“We were looking for an eye health diagnosis solution that was cost-effective to reach as many people as possible, and when we saw the performance of Samsung’s Galaxy smartphones, we wanted to integrate their upcycling efforts into our research,” said Dr. Sangchul Yoon of Yonsei University Health System. “The combination of using multiple optical technologies and artificial intelligence, coupled with camera performance of a Galaxy smartphone, created an affordable medical device that was just as capable as a fundus camera used by medical professionals. This not only solved a health issue, but a growing environmental concern as well.”
Since 2018, Samsung has partnered with IAPB and Yonsei University Health System to benefit the lives and vision of more than 19,000 residents in Vietnam with its portable retinal camera. In 2019 alone, it supplied 90 portable ophthalmoscopes to health professionals operating in remote regions of the country without access to walk-in clinics. Now, Samsung has expanded the program to India, Morocco and Papua New Guinea. Samsung is also broadening its capabilities to new screening areas, including using upcycled Galaxy devices to create smartphone-based portable colposcopes to screen for cervical cancer and improve women’s accessibility to quality health care.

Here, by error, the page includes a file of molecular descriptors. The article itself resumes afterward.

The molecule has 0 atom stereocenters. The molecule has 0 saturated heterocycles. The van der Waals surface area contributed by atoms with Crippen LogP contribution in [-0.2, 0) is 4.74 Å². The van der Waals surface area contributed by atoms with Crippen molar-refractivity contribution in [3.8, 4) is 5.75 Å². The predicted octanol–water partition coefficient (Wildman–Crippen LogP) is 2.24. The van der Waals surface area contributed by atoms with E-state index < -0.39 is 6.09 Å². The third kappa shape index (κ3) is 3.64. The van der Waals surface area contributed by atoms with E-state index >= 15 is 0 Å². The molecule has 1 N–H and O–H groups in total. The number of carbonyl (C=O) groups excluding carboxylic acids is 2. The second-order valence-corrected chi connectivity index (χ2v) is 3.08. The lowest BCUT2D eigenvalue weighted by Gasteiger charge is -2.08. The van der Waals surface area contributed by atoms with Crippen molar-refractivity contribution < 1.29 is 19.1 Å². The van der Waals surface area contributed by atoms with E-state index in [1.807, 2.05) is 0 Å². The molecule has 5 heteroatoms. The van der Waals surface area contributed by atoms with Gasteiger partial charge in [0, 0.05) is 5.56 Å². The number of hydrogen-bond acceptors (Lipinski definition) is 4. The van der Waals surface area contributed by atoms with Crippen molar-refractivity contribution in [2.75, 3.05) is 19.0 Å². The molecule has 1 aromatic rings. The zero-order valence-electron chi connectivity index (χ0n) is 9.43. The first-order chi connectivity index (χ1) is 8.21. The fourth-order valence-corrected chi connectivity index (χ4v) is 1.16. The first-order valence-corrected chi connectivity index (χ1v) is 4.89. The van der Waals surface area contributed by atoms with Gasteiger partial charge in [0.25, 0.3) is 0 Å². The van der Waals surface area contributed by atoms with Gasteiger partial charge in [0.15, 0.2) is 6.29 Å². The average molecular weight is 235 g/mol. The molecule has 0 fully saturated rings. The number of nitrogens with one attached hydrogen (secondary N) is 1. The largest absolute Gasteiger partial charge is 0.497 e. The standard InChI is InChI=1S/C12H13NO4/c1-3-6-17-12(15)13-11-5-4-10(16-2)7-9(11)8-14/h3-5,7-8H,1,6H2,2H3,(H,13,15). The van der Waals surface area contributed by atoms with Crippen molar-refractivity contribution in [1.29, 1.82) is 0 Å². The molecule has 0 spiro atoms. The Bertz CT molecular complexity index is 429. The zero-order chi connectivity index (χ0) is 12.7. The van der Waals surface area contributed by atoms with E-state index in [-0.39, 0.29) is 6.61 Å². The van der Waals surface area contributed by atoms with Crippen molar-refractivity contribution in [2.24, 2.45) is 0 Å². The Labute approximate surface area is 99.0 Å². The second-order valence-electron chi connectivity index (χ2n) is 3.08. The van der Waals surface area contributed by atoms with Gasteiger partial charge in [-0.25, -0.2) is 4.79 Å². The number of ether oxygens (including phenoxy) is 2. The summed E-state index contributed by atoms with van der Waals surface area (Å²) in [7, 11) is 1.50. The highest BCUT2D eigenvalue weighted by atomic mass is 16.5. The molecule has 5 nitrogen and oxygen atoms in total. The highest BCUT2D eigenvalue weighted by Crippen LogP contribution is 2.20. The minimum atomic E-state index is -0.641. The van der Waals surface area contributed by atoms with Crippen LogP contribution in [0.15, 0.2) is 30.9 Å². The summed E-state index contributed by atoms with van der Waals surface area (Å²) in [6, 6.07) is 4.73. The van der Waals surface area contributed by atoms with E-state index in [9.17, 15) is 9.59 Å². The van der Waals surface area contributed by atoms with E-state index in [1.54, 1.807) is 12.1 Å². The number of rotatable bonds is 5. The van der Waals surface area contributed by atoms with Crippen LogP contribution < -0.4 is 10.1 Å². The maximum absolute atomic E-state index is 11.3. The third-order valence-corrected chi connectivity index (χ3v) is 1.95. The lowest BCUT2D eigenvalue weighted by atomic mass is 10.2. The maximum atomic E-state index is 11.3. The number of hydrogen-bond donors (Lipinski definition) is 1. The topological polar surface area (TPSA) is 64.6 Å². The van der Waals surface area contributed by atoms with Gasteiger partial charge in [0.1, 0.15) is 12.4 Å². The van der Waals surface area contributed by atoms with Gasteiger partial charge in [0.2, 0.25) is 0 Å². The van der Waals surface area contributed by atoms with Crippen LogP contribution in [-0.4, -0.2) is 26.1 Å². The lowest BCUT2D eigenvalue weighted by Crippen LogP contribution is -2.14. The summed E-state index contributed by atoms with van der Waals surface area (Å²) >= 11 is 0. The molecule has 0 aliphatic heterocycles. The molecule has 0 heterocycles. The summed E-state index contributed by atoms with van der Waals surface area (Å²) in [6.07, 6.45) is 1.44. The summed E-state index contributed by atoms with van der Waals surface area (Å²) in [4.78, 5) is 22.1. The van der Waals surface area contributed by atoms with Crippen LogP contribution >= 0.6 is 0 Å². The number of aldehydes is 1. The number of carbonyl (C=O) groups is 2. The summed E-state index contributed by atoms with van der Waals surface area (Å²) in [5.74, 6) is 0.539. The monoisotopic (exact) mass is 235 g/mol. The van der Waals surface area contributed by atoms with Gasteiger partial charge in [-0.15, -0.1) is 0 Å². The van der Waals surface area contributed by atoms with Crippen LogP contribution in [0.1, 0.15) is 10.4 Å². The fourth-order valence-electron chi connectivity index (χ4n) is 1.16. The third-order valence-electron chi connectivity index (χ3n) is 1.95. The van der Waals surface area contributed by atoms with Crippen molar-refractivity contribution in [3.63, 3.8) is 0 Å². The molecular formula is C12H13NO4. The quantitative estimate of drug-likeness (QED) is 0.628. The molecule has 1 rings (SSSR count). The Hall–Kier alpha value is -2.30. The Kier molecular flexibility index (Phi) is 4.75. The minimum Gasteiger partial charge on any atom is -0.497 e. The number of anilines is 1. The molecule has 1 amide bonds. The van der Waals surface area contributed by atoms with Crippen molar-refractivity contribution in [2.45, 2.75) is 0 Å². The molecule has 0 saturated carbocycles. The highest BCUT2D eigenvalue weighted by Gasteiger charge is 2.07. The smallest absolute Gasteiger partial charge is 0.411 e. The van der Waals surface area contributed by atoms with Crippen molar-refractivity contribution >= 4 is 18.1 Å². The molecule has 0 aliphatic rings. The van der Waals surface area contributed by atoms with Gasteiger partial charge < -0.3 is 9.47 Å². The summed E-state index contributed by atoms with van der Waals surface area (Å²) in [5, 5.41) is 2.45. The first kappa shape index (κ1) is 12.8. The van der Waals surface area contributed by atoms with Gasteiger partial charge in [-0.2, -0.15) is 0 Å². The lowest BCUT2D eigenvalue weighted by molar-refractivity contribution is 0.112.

“As the world slowly recovers from the COVID-19 pandemic, it is more evident than ever that technology can be deployed as an eye health solution. In the countries where the EYELIKE Platform is trialed, difficult terrain, long distances and remote populations all contribute to the need for technology to help us connect and improve access to care,” said Drew Keys, Western Pacific Region (WPR) Coordinator at the International Agency for the Prevention of Blindness (IAPB). “IAPB is very pleased that Samsung is working closely with its member organizations to pilot these solutions. Working with Samsung allows our member organizations to deliver technology in pilot countries and build cooperative and constructive relationships in these regions.”